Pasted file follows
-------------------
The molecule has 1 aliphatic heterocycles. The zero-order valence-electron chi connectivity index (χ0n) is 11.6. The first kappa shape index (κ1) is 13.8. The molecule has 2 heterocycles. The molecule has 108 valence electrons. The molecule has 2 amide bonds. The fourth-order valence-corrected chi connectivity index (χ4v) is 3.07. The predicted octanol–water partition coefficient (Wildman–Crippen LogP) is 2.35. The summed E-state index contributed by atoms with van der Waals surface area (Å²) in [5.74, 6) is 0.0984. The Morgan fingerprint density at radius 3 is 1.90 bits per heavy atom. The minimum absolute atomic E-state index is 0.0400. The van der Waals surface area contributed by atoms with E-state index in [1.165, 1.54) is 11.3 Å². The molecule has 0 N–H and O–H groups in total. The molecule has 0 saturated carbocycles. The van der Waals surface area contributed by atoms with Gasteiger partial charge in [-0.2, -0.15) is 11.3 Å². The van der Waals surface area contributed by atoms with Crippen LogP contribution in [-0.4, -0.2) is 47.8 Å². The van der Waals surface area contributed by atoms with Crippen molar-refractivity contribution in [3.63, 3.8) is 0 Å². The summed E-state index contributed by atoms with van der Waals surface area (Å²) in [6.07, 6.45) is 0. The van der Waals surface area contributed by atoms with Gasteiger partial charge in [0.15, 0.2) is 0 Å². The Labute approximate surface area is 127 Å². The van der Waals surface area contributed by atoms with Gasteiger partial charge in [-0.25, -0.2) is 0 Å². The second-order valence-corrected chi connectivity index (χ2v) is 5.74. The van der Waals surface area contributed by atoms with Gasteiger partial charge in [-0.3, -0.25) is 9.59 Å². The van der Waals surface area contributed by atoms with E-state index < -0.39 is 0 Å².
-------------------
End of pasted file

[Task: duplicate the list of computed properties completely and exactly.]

The molecule has 1 aliphatic heterocycles. The zero-order valence-electron chi connectivity index (χ0n) is 11.6. The first kappa shape index (κ1) is 13.8. The molecule has 2 heterocycles. The molecule has 108 valence electrons. The molecule has 2 amide bonds. The fourth-order valence-corrected chi connectivity index (χ4v) is 3.07. The predicted octanol–water partition coefficient (Wildman–Crippen LogP) is 2.35. The summed E-state index contributed by atoms with van der Waals surface area (Å²) in [5.74, 6) is 0.0984. The Morgan fingerprint density at radius 3 is 1.90 bits per heavy atom. The minimum absolute atomic E-state index is 0.0400. The van der Waals surface area contributed by atoms with E-state index in [1.165, 1.54) is 11.3 Å². The molecule has 0 N–H and O–H groups in total. The molecule has 0 saturated carbocycles. The van der Waals surface area contributed by atoms with Gasteiger partial charge in [-0.2, -0.15) is 11.3 Å². The van der Waals surface area contributed by atoms with Crippen LogP contribution in [-0.4, -0.2) is 47.8 Å². The van der Waals surface area contributed by atoms with Crippen molar-refractivity contribution in [3.63, 3.8) is 0 Å². The summed E-state index contributed by atoms with van der Waals surface area (Å²) in [6.07, 6.45) is 0. The van der Waals surface area contributed by atoms with Gasteiger partial charge in [0.15, 0.2) is 0 Å². The Labute approximate surface area is 127 Å². The van der Waals surface area contributed by atoms with Gasteiger partial charge in [-0.25, -0.2) is 0 Å². The second-order valence-corrected chi connectivity index (χ2v) is 5.74. The van der Waals surface area contributed by atoms with Gasteiger partial charge in [-0.3, -0.25) is 9.59 Å². The van der Waals surface area contributed by atoms with E-state index < -0.39 is 0 Å².